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What is the history behind Camp Davis and Holly Ridge?

Ben Steelman

Holly Ridge, in southern Onslow County on what is now U.S. 17, was established around 1890 as a fuel stop for the Atlantic Coast Line railroad. As late as 1940, the unincorporated community had a population of about 28, with two stores, seven houses and a 40-by-40 foot train station.

All that changed abruptly, though, in November 1940 when the U.S. War Department announced plans to build a major anti-aircraft artillery training center at the site.

(Washington’s decision was based on a 1939 survey of coastal North Carolina by Col. George Gillette, head of the Army Corps of Engineers office in Wilmington. Gillette’s survey also led the Navy Department to build a major new Marine Corps base at what would become Camp Lejeune. Ironically, Gillette had grown up in the small Onslow County community of Marines — a settlement that was wiped off the map by Camp Lejieune’s rapid wartime expansion.)

By Dec. 14, 1940, the U.S. government had announced $16.8 million in contracts to build the new base. First construction began on Dec. 16, 1940. By February 1941, at its height, 21,000 civilian workers were on the payroll for the base — a number that would sharply drop in the next few months as the first wave of construction was complete. The first contingent of troops arrived on April 6, 1941.

In July 1941, the new base was formally named for the late Maj. Gen. Richmond Pearson Davis, a North Carolina native who had commanded an artillery brigade in World War I and later commanded the Army’s old IV Corps area, headquartered in Atlanta.

From May 1941 until early 1942, Camp Davis was temporary headquarters for the Army’s Barrage Balloon School (later moved to Tennessee). In March 1942, the Anti-Aircraft Artillery School opened and in July 1943 the first Officers Candidate School class opened on base.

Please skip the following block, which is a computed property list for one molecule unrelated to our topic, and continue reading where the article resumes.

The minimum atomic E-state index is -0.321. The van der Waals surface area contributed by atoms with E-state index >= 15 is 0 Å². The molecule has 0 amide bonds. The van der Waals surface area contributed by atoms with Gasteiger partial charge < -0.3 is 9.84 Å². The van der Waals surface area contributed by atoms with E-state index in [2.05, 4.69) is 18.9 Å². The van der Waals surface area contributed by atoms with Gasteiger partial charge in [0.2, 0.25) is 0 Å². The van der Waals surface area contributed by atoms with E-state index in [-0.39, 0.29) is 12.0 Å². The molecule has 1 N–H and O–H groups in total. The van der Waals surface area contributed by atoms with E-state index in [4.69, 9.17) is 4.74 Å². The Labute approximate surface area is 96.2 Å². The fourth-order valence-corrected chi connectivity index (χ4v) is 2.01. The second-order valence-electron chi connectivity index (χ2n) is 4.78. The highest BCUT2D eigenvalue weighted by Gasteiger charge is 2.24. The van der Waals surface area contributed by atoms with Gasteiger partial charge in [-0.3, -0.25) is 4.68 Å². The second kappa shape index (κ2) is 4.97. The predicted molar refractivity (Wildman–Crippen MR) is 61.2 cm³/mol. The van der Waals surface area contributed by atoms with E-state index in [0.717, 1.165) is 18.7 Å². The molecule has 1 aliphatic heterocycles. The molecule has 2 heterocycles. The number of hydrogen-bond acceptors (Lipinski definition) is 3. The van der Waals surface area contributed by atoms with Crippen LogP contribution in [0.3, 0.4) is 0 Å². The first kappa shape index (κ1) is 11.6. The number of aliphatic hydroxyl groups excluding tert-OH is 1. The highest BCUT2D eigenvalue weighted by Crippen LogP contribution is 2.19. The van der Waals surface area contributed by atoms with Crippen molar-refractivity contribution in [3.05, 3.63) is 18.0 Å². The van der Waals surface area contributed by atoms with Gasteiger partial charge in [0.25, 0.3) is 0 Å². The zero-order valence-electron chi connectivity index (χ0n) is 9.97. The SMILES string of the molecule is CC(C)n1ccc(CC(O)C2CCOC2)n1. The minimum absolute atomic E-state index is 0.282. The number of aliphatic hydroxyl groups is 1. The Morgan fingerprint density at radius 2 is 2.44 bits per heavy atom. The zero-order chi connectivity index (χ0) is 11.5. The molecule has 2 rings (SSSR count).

At its height, the base housed more than 20,000 soldiers, with satellite bases at Maple Hill and at Fort Fisher. More than 3,000 buildings eventually stood on Camp Davis. Most were two-story, wooden-frame barracks, but the base also boasted an 800-bed hospital, four movie theaters and separate recreation centers for white and “colored” troops. Camp Davis had its own newspaper, the AA Barrage, and an intra- and intermural athletic program; its “Blue Brigade” football team defeated Wake Forest College’s varsity squad in a memorable game on Sept. 25, 1944.

A mini-city, Camp Davis could boast 30 miles of paved streets, its own airfield with two 5,000-foot runways, its own water plant and four storage tanks with a capacity of 95,000 gallons of water. Celebrities ranging from Army Chief of Staff George C. Marshall to heavyweight boxing champion Joe Louis paid visits to the troops there. When the charms of on-base life faded, a regular bus line carried GIs on leave to Wilmington, where a number of wartime romances led to weddings.